I see ACT has proposed "zero tolerance for crime" and will ensure "[t]he law ... be enforced at all levels and penalties awarded enforced".
Calls for "zero tolerance" demonstrate a profound lack of understanding about how our laws are structured and work. Our laws are drafted on the basis that public actors will apply discretion about when they are enforced, ie our laws contemplate prosecutorial discretion. We can always seek to improve the application of that discretion, but there's no doubt that its existence is essential.
To illustrate with a simple example that most people will be able to personally relate to.
The Land Transport (Road User) Rule 2004 contains the following rules:
rule 3.1 General requirements about places controlled by traffic control devices
(1) Subject to subclauses (2) and (3), if traffic at any place is controlled by a traffic control device, a person (including a pedestrian) using the road at that place must comply with the instructions given by that traffic control device that apply to them. ...
rule 3.5 Traffic signals in form of standing or walking human figure
(1) While a special signal for pedestrians indicates a flashing or steady red standing human figure symbol, pedestrians, riders of mobility devices, and riders of wheeled recreational devices who are using the footpath and facing the signal must not enter the roadway.
(2) While a special signal for pedestrians indicates a green walking human figure symbol, pedestrians, riders of mobility devices, and riders of wheeled recreational devices may,—
(a) if facing the signal, enter the roadway to cross towards the signal; and
(b) if a “Pedestrians May Cross Diagonally During Cross” sign is installed, enter the roadway to cross towards the signal or to the diagonally opposite corner of the controlled area.
The Rule also contains the following rules:
rule 11.3 Using crossings, underpasses, or footbridges (1) A pedestrian or rider of a mobility device must not cross a roadway otherwise than on a pedestrian crossing or at a school crossing point, at an underpass, or on a footbridge when a pedestrian crossing or school crossing point, an underpass, or a footbridge is reasonably available to the pedestrian for that purpose within a distance of 20 m. (2) If pedestrian traffic on any part of any roadway is controlled by traffic signals, a pedestrian must not cross any other part of that roadway that is within 20 m of the part controlled by traffic signals. (3) This clause is subject to clause 11.4. rule 11.4 Crossing roadway (1) A pedestrian or rider of a mobility device or wheeled recreational device who crosses a roadway elsewhere than on a pedestrian crossing or at a school crossing point must, whenever possible, cross at right angles to the kerb or side of the roadway. (2) This clause does not apply at an intersection controlled by traffic signals if the pedestrian or rider is complying with a notice, sign, or marking maintained by the road controlling authority and indicating that such persons may or should cross otherwise than at right angles.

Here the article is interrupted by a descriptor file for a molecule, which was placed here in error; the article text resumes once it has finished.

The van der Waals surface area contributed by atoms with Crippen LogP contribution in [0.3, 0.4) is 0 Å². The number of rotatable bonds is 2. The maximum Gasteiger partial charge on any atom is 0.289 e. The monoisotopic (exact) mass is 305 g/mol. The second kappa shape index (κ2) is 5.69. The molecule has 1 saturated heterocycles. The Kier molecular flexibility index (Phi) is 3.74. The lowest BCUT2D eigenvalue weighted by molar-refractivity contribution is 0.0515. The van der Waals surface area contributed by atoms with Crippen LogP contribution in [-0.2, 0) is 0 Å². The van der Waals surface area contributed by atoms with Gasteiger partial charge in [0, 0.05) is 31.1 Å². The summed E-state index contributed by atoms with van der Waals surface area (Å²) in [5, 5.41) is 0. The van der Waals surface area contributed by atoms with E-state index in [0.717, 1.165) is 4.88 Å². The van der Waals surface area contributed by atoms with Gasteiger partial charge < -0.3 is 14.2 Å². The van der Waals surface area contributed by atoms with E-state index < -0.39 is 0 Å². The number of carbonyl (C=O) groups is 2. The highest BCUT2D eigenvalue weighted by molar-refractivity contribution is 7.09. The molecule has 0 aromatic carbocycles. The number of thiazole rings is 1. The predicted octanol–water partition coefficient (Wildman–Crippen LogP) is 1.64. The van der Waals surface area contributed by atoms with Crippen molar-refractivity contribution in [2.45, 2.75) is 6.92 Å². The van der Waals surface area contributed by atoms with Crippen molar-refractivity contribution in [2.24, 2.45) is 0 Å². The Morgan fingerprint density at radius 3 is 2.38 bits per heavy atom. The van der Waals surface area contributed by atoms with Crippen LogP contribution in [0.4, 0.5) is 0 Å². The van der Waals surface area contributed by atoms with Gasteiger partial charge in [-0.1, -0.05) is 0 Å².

Section 10 of the Land Transport Act 1998 requires people to comply with the rules:
s 10 Road users and others to comply with ordinary rules and emergency rules A person must comply with the rules.
It is a criminal offence to contravene a rule:
s 40 Contravention of ordinary rules (1) A person commits an offence if the person contravenes a provision of an ordinary rule and the contravention of that provision is for the time being prescribed as an offence by regulations made under section 167. (2) If a person is convicted of an offence referred to in subsection (1), the person is liable to the applicable penalty set out in the regulations.
The maximum penalty for breaching the rules are set out in s 3 and Schedule 1 of the Land Transport (Offences and Penalties) Regulations 1999:
reg 3 Summary offences and penalties (1) A breach of a provision specified in the first column of Schedule 1 is an offence against the Act. (2) A person who commits an offence referred to in subclause (1) is liable on summary conviction,— (a) in the case of an individual,— (i) to a fine not exceeding the amount specified in relation to that offence in the third column of Schedule1; or (ii) to a fine of the amount determined by the relevant scale set out in Schedule 1A (as referenced in the third column of Schedule 1). Schedule 1 ... Land Transport (Road User) Rule 2004 Provision; Brief description; Maximum penalty on summary conviction for individual ($) 3.5(1); Pedestrian, rider of mobility device, or rider of wheeled recreational device enters roadway when red human figure displayed; $10 11.3; Pedestrian/rider of mobility device fails to use pedestrian crossing, etc, within 20m; $35 11.4(1); Pedestrian/rider of mobility device/wheeled recreational device fails to cross road at right angle to roadway; $35
The effect of "zero tolerance" in the enforcement of crime is: - any person who dashes across the road at the lights on the corner of Willis Street and Lambton Quay while the red man (human figure) is showing must prosecuted and fined up $10 each and every time they do so. - any person who jay-walks on an angle across Lambton Quay must prosecuted and fined to $35 each and every time they do so; - any person who dashes across Lambton Quay beside, but not at, the lights across the road from Astoria must prosecuted and fined to $35 each and every time they do so.